March 26, 2015 - This week’s guest blog post is from Jim Williams and Janet Toliver, the University of Chicago researchers that will be analyzing the results of the Pandemic Preparedness Survey. Here are their thoughts on why they are researching this topic:
The objective of the questionnaire is to gain insight into how organizations perceive the threat of a virulent pandemic, and evaluate the current guidance for organizations to perform pandemic planning, identify the strengths, weaknesses and gaps.
Pandemic planning is not unlike other emergencies that organizations plan for, but the global nature of the pandemic is unlike other hazards an organization may face. Asia is the most probable source of the next Influenza outbreak, so supply chain interruptions can be expected approximately 5 weeks before the first wave of the pandemic reaches the United States (US). The first wave of the pandemic is expected to last 6-8 weeks, with a 2-3 month lull and then a successive or 2nd (and possibly 3rd) wave occurring and it too lasting 6-8 weeks. Vaccines are not expected to be ready for general distribution for 4-6 months after the initial wave.
Are current guidelines with respect to planning and preparation detailed enough (or too detailed) so that corporations across the (US) can properly plan for a contingency such as the 1918-1919 Spanish Flu pandemic? The current Center for Disease Control and Prevention (CDC) published guidelines suggest that in the worst-case scenario 1-6 % of the population of the US will die, and 25% - 35% will become symptomatic (come down with the Flu). And at the height of the pandemic, that companies, Federal, state, county and community governments can expect 40%-50% absenteeism.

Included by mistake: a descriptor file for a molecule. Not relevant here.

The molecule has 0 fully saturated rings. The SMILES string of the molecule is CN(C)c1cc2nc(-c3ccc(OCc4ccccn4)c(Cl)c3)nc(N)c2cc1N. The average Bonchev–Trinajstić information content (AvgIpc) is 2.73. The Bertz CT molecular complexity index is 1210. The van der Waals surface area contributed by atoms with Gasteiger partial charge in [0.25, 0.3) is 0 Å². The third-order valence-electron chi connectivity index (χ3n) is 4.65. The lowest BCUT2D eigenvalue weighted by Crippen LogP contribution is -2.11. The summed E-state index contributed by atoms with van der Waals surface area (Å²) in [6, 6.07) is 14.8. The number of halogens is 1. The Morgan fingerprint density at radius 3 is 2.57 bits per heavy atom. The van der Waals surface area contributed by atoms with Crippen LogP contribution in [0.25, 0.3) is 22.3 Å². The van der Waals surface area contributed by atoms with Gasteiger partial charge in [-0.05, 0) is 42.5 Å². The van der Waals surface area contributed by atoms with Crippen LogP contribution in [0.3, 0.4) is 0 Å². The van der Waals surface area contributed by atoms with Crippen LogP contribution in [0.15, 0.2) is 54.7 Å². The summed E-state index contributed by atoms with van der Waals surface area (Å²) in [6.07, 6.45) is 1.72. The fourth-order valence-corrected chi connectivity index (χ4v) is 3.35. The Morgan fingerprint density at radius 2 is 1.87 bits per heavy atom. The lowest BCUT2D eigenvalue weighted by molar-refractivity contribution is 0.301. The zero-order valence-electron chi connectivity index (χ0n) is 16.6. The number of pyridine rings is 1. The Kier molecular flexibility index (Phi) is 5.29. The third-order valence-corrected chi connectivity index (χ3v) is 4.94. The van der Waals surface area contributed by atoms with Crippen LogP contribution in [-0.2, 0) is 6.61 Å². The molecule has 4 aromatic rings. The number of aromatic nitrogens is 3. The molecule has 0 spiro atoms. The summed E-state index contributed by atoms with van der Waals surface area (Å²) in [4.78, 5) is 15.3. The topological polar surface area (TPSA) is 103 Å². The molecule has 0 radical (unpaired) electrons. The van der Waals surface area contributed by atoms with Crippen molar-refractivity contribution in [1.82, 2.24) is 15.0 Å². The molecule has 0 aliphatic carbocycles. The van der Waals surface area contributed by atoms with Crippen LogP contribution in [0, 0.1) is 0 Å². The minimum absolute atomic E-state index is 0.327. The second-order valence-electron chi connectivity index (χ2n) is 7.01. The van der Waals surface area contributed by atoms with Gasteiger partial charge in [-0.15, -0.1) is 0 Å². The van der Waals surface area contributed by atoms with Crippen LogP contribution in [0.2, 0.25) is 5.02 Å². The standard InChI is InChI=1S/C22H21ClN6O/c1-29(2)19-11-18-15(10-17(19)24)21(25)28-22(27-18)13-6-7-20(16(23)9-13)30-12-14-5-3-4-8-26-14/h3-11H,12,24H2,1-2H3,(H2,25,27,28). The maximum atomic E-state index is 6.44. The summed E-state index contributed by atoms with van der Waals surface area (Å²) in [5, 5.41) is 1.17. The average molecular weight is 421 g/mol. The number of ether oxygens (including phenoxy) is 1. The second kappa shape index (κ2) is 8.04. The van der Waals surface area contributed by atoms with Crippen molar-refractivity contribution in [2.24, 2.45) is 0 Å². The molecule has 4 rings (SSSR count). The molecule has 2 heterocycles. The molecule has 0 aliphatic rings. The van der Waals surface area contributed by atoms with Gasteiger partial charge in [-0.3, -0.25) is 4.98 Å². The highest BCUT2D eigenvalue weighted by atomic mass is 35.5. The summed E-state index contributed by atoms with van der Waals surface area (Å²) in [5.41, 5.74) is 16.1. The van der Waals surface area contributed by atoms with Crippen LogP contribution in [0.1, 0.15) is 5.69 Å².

The absenteeism could be caused from mandatory social distancing, fear, schools being closed and parents needing to stay home, mandatory quarantines due to an ill member of the family being isolated at home and other reasons.
With illness and absenteeism at those high levels, everyday routines will be interrupted, travel curtailed, local and national businesses may consolidate their operations due to absenteeism. Could there be issues with power and water suppliers? If a family is quarantined at home, how will basic necessities be delivered? These are a few considerations above and beyond the typical analysis of whether employee’s can work from home.
On behalf of the University of Chicago researchers, we appreciate the cooperation of Rx Response and all of their members in taking part in the survey. We look forward to sharing the results in the coming months.
Janet Toliver & Jim Williams
MSc in Threat & Response Management, Candidates